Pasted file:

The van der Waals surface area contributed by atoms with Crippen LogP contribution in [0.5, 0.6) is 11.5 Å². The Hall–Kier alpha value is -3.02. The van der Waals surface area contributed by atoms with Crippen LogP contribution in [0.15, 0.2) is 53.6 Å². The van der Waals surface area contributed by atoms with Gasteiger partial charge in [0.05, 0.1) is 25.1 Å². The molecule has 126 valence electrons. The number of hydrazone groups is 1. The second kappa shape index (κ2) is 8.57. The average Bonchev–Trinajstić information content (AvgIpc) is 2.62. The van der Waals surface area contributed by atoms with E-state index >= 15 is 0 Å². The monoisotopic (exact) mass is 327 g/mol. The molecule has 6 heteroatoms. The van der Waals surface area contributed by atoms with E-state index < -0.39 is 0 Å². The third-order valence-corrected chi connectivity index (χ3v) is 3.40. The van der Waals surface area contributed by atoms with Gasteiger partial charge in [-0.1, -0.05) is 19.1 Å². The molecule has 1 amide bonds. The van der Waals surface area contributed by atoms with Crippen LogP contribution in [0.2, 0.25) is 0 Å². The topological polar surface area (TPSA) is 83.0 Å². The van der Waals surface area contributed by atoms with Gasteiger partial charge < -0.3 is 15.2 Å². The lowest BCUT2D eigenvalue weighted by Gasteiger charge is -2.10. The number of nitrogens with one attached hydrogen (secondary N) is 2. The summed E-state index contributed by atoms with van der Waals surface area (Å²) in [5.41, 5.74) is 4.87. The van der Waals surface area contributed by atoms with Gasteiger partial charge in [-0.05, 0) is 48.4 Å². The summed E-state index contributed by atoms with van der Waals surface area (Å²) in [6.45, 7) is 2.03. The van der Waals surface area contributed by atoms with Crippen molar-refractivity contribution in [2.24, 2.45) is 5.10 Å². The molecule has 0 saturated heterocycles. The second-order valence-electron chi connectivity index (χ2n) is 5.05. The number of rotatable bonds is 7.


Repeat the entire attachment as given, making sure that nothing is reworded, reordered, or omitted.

The van der Waals surface area contributed by atoms with Crippen LogP contribution in [0.5, 0.6) is 11.5 Å². The Hall–Kier alpha value is -3.02. The van der Waals surface area contributed by atoms with Crippen LogP contribution in [0.15, 0.2) is 53.6 Å². The van der Waals surface area contributed by atoms with Gasteiger partial charge in [0.05, 0.1) is 25.1 Å². The molecule has 126 valence electrons. The number of hydrazone groups is 1. The second kappa shape index (κ2) is 8.57. The average Bonchev–Trinajstić information content (AvgIpc) is 2.62. The van der Waals surface area contributed by atoms with E-state index >= 15 is 0 Å². The monoisotopic (exact) mass is 327 g/mol. The molecule has 6 heteroatoms. The van der Waals surface area contributed by atoms with E-state index < -0.39 is 0 Å². The third-order valence-corrected chi connectivity index (χ3v) is 3.40. The van der Waals surface area contributed by atoms with Gasteiger partial charge in [-0.1, -0.05) is 19.1 Å². The molecule has 1 amide bonds. The van der Waals surface area contributed by atoms with Crippen LogP contribution in [0.2, 0.25) is 0 Å². The topological polar surface area (TPSA) is 83.0 Å². The van der Waals surface area contributed by atoms with Gasteiger partial charge < -0.3 is 15.2 Å². The lowest BCUT2D eigenvalue weighted by Gasteiger charge is -2.10. The number of nitrogens with one attached hydrogen (secondary N) is 2. The summed E-state index contributed by atoms with van der Waals surface area (Å²) in [5.41, 5.74) is 4.87. The van der Waals surface area contributed by atoms with Gasteiger partial charge in [-0.05, 0) is 48.4 Å². The summed E-state index contributed by atoms with van der Waals surface area (Å²) in [6.45, 7) is 2.03. The van der Waals surface area contributed by atoms with Crippen molar-refractivity contribution in [2.24, 2.45) is 5.10 Å². The molecule has 0 saturated heterocycles. The second-order valence-electron chi connectivity index (χ2n) is 5.05. The number of rotatable bonds is 7.